The structure of the scheme sometimes feels non-existent. It's not just the placements where organisation is wanting, but the bigger picture hints to the lack of structure SSE has for the Degree Apprentice scheme. DA's and grads are left to plan and arrange the recruitment days and induction weeks, which could be a good learning experience, except the teams have said that they have little to no input or management and have found it challenging.
As for the day-to-day of the programme, after multiple placements I can say that I've only been in about one that's suited to my skill set. There hasn't been much of an opportunity to sit down and discuss my likes and dislikes, nor give constructive/serious feedback on the teams we've worked with - at least feedback that somebody then takes into consideration. The placements and where we go within the company seem random with no personal strengths being played on and, on top of that, it feels like there’s no opportunity to discuss our future career plans with anyone bar our mentors who don't really have much power over the scheme structure.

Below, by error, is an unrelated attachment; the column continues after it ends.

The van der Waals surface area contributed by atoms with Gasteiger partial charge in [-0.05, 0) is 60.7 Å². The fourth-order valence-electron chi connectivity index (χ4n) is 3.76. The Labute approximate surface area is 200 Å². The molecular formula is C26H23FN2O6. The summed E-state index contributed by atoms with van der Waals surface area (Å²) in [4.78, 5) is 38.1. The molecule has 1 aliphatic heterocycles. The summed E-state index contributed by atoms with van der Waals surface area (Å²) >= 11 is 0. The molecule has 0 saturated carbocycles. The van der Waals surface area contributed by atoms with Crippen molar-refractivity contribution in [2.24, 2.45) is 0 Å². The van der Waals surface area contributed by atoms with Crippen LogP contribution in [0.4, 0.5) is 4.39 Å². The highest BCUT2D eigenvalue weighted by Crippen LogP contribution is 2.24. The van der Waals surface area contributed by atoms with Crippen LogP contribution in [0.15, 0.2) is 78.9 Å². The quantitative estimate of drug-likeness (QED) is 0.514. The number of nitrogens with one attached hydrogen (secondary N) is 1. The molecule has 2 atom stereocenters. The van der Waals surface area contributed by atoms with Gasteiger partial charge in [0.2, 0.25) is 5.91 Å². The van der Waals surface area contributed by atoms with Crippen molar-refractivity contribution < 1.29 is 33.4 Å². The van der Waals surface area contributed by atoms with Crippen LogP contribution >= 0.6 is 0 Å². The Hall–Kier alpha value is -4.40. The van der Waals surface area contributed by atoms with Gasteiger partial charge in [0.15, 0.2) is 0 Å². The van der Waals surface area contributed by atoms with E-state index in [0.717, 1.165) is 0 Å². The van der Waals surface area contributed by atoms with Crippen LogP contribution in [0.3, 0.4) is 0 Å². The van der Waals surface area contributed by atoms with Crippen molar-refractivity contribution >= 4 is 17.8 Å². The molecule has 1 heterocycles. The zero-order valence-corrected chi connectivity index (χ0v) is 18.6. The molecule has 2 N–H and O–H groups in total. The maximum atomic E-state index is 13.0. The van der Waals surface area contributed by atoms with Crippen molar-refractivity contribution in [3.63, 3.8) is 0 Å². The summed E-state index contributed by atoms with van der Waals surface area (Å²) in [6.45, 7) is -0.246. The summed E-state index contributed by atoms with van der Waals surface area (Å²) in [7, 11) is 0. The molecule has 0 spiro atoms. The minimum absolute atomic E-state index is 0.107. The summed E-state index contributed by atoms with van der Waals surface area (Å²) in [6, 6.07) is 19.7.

The teams themselves also seem to vary with their knowledge about the scheme. I've lost track of how many times I've been mistaken for a graduate or had to explain how the degree apprenticeship scheme works and is different from the grad scheme. Nobody is asking us for our opinions and, on the rare opportunity somebody gets heard, it feels like these opinions are disregarded.
5. How much support do you receive from your employer?